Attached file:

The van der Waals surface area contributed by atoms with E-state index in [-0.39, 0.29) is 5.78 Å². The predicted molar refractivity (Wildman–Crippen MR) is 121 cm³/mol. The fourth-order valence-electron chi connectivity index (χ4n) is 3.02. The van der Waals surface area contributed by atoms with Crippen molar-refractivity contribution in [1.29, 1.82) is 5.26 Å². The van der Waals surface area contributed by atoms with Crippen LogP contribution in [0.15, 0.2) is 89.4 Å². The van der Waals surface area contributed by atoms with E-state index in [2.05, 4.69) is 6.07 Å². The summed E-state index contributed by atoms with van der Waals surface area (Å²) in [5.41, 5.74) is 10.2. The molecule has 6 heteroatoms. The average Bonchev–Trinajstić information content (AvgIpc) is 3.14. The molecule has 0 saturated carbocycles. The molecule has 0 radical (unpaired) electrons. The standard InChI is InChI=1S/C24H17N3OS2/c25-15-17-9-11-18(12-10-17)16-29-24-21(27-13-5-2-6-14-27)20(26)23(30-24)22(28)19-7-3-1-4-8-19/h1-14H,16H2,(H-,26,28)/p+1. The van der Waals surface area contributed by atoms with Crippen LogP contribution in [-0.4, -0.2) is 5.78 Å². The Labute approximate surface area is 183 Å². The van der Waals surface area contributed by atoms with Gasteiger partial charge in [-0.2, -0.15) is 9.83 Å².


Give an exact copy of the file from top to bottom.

The van der Waals surface area contributed by atoms with E-state index in [-0.39, 0.29) is 5.78 Å². The predicted molar refractivity (Wildman–Crippen MR) is 121 cm³/mol. The fourth-order valence-electron chi connectivity index (χ4n) is 3.02. The van der Waals surface area contributed by atoms with Crippen molar-refractivity contribution in [1.29, 1.82) is 5.26 Å². The van der Waals surface area contributed by atoms with Crippen LogP contribution in [0.15, 0.2) is 89.4 Å². The van der Waals surface area contributed by atoms with E-state index in [2.05, 4.69) is 6.07 Å². The summed E-state index contributed by atoms with van der Waals surface area (Å²) in [5.41, 5.74) is 10.2. The molecule has 6 heteroatoms. The average Bonchev–Trinajstić information content (AvgIpc) is 3.14. The molecule has 0 saturated carbocycles. The molecule has 0 radical (unpaired) electrons. The standard InChI is InChI=1S/C24H17N3OS2/c25-15-17-9-11-18(12-10-17)16-29-24-21(27-13-5-2-6-14-27)20(26)23(30-24)22(28)19-7-3-1-4-8-19/h1-14H,16H2,(H-,26,28)/p+1. The van der Waals surface area contributed by atoms with Crippen LogP contribution in [-0.4, -0.2) is 5.78 Å². The Labute approximate surface area is 183 Å². The van der Waals surface area contributed by atoms with Gasteiger partial charge in [-0.2, -0.15) is 9.83 Å².